Advertisement
YOU ARE HERE: LAT HomeCollections

The Region

Spill Shuts Down the 118

About 600 gallons of fertilizer leak onto Los Angeles Avenue near Moorpark after a truck tips over. The roadway is closed for hours.

June 05, 2004|Gregory W. Griggs | Times Staff Writer

A truck hauling about 600 gallons of liquid fertilizer tipped over Friday morning on Los Angeles Avenue west of Moorpark, closing California 118 for more than five hours.

California Highway Patrol spokesman Steve Reid said the cause of the accident was under investigation. Much of the chemical spilled on the roadway -- near the railroad tracks between Grimes Canyon and Balcom Canyon roads -- though some reached a dirt road and adjacent field where carrots are grown, he said.

The driver, 38-year-old Hector Esquivel of Moorpark, was taken to St. John's Pleasant Valley Hospital in Camarillo for treatment and released.

The two-axle, flatbed truck, operated by Moorpark-based Somis Pacific Ag Management, was heading west on the 118 when the accident occurred shortly before noon, causing a large portable plastic tank that held potassium thiosulfate to detach from the vehicle, Reid said.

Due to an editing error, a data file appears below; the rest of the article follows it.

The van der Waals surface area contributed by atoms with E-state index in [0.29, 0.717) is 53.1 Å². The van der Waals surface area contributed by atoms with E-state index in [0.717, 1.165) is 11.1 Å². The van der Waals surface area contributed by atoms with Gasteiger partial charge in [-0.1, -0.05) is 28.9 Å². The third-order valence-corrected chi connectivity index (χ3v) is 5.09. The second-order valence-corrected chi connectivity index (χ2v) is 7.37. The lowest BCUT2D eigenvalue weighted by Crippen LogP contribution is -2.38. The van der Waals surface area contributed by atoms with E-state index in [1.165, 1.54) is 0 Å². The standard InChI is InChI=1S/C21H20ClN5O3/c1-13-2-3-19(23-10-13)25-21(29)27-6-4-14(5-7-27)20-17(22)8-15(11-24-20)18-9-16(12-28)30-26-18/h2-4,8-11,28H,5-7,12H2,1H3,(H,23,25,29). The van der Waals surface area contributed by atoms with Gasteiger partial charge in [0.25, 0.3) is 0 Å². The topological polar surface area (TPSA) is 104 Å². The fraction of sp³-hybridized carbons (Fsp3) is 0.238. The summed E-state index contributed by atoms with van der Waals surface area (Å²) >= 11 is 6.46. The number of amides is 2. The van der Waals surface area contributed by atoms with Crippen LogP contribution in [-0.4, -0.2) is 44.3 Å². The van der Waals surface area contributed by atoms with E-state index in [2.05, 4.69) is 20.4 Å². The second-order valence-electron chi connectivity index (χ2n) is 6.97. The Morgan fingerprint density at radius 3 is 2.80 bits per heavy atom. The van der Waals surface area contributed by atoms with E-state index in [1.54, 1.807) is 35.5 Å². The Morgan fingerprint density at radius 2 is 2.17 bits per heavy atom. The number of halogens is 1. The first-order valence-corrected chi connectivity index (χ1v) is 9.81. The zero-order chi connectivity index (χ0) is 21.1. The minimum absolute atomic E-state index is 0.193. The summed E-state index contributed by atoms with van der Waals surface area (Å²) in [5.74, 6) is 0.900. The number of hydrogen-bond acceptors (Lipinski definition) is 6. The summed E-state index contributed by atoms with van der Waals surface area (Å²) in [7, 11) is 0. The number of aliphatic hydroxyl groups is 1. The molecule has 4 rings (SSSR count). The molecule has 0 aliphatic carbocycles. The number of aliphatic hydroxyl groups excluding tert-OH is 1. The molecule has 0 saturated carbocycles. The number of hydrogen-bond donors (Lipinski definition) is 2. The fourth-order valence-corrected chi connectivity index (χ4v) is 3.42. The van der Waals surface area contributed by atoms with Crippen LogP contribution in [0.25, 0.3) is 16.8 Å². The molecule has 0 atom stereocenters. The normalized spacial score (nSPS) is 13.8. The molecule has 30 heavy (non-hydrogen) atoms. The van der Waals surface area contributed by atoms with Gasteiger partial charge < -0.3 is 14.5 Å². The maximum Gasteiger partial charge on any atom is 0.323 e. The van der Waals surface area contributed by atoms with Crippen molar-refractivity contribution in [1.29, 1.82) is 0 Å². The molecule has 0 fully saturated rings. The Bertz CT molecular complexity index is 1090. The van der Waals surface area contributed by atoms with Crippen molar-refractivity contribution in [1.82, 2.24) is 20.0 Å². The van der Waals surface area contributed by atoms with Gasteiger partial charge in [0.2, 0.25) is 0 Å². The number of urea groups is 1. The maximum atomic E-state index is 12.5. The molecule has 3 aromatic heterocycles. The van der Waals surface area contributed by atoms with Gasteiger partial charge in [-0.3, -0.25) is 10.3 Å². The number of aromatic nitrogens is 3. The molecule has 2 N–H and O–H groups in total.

The roadway was closed in both directions for more than four hours, at Somis Road on the west and at Tierra Rejada on the east, Reid said. Traffic was backed up into Moorpark about half a mile at one point and the site was not expected to be cleared for several more hours.

County environmental health officials said the chemical was at about 50% concentration, but people who came into contact with it may experience slight burning of the skin or eyes. It posed no health hazard to drivers or nearby residents, said a spokesman for the Ventura County Fire Department, which also responded to the accident.

David Wadsworth, an environmental health specialist on the scene, said the spill occurred about 200 yards north of the Arroyo Simi and that cleanup crews would steam clean the roadway and vacuum any liquid that remained to reduce the likelihood of fertilizer getting into local groundwater, where it could result in an abundance of bacterial growth.

For cars that may have driven through the chemical, Wadsworth recommended placing the vehicle on grass and rinsing the tires with a water hose.

The landowner next to the accident site was out with a front-loader digging up the soil where the spill occurred, Wadsworth and Reid said. He planned to spread the fertilizer-rich soil over his property.

Somis Pacific officials could not be reached for comment.

Advertisement
Los Angeles Times Articles
|
|
|